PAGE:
Five Point Saffron Strategic Analysis of Bihar Polls
Posted on 2015-06-11 14:25:07
- Point One: BJP must have a clear strategy to expose the blatant Muslim vote-bank politics of the opposition. A smart strategy for the saffron party would be to convert this election into a “development” v/s “return to jungle raj” election at the macro level while creating a Hindu v/s Muslim fight at the micro level by subtly campaigning for reverse polarization as nearly 96% Muslims are likely to vote for the Nitish Kumar led alliance. If 1.2 Cr Muslim votes can polarize on one side, then BJP has the opportunity to tap 5 Cr plus Hindu votes on the other side of the secular spectrum. For instance, one important aspect of this strategy should come from the larger Sangh Parivaar by interacting with the villagers about BJP’s commitment for total beef-ban which has important Hindu connotations in the heartland
- Point Two: Nitish Kumar is a quintessential Bihari brand and BJP has not yet realized the depth of his appeal to the new Bihari voter. His potential to run a popular and successful campaign is second to none if he sticks to his message of governance as he did in 2005 and 2010, but when pushed to a corner, he makes mistakes like he did in the run up to 2014 when he became defensive and started going back to “secularism” and “social justice” platforms which no longer have the same appeal to Hindu voters as they did in the 80’s and 90’s. If Nitish runs a quality campaign based on Bihari pride and good governance (Bihar@2025 is a good example of the same), BJP will be in extreme danger, so the trick is to try and push the Bihar CM into a corner and not let him bloom without personally attacking him and unwittingly making him a hero. Fortunately there are three weak spots around which BJP can build a campaign without making any frontal personal attacks;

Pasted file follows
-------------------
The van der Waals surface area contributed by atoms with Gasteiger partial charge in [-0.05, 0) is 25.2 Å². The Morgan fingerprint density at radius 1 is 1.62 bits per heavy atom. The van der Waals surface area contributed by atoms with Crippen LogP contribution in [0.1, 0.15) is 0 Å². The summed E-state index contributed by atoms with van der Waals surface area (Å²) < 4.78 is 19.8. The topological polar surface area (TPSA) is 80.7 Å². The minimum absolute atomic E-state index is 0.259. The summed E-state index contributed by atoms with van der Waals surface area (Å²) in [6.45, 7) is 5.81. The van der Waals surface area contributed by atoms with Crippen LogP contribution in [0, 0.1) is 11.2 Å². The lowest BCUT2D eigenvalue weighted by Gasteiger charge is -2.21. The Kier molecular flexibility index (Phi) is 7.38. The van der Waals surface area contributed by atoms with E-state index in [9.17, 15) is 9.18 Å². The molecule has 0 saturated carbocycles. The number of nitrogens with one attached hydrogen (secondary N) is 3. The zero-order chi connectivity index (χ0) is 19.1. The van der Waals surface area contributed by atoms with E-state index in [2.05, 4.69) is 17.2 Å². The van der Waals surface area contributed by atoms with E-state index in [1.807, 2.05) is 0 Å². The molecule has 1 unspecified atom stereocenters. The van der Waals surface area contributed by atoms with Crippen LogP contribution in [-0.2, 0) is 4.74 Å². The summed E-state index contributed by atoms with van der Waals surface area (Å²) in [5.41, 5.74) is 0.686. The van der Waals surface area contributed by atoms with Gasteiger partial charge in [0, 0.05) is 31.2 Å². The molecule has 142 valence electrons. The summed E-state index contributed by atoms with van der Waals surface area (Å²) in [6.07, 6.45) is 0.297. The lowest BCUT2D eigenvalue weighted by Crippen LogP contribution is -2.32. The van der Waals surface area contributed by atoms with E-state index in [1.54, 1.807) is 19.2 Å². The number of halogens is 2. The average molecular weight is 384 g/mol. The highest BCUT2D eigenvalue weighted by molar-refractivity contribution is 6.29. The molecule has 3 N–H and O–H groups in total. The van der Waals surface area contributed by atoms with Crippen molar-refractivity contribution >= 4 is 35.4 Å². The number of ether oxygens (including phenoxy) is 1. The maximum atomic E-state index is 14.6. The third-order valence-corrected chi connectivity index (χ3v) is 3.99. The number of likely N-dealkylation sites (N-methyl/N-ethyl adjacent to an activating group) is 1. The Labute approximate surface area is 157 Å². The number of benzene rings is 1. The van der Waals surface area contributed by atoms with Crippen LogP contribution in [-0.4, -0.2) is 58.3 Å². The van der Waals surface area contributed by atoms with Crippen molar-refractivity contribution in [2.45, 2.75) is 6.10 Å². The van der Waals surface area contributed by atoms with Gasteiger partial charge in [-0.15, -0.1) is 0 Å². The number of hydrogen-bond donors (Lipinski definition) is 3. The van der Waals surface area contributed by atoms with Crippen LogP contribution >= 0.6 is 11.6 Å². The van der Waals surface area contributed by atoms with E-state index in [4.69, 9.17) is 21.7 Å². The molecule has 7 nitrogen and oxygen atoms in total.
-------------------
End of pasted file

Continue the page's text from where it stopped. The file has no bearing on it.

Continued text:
A] Lack of governance in the last two years, ever since Nitish broke away from NDA; this is his Achilles heel, especially because of increased local corruption at the clerical level.
B] JDU’s belittling of a Mahadalit, former CM Jitan Ram Manjhi, who must be portrayed as an extreme backward victim/hero and
C] Lalu Prasad and his Yadav-Jungle-Raj is a big detriment for Nitish Kumar’s young new voters
- Point Three: No doubt caste is important in the heartland, but the new post-caste electorate is also a reality which cannot be brushed away. BJP seems to have unlearnt its own lessons of 2014 as it goes into a wooing spree of small sub-castes and communities in Bihar. The local BJP unit has been very busy organizing dozens of caste melas and public rallies of smaller communities over the last few months, whereas Modi had won 2014 by creating a larger Hindu narrative of progress. If BJP falls into this Bihar caste quagmire, it would be able to please no one fully and the entire campaign would go into a tailspin. On the other hand, Nitish Kumar has learnt his lessons and is pitching himself beyond caste calculations which is attracting many youth of the cities and towns cutting across caste-religious lines (something Kejriwal also did successfully in Delhi). Has Modi completely forgotten his United Spectrum of Hindu Votes?!